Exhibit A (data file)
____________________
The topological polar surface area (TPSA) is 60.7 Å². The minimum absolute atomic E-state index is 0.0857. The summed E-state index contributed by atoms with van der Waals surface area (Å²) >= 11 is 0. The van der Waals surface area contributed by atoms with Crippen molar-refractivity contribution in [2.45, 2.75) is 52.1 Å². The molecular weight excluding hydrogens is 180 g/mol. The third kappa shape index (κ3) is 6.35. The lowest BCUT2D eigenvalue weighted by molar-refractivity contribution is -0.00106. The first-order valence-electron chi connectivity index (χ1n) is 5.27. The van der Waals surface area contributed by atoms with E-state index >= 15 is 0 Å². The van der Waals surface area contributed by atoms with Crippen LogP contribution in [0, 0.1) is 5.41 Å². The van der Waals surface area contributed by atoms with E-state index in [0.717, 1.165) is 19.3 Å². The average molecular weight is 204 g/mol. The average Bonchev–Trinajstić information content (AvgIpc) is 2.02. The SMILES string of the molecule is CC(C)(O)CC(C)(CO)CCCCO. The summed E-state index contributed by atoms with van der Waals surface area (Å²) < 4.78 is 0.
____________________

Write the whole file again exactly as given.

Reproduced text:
The topological polar surface area (TPSA) is 60.7 Å². The minimum absolute atomic E-state index is 0.0857. The summed E-state index contributed by atoms with van der Waals surface area (Å²) >= 11 is 0. The van der Waals surface area contributed by atoms with Crippen molar-refractivity contribution in [2.45, 2.75) is 52.1 Å². The molecular weight excluding hydrogens is 180 g/mol. The third kappa shape index (κ3) is 6.35. The lowest BCUT2D eigenvalue weighted by molar-refractivity contribution is -0.00106. The first-order valence-electron chi connectivity index (χ1n) is 5.27. The van der Waals surface area contributed by atoms with E-state index >= 15 is 0 Å². The van der Waals surface area contributed by atoms with Crippen LogP contribution in [0, 0.1) is 5.41 Å². The van der Waals surface area contributed by atoms with E-state index in [0.717, 1.165) is 19.3 Å². The average molecular weight is 204 g/mol. The average Bonchev–Trinajstić information content (AvgIpc) is 2.02. The SMILES string of the molecule is CC(C)(O)CC(C)(CO)CCCCO. The summed E-state index contributed by atoms with van der Waals surface area (Å²) < 4.78 is 0.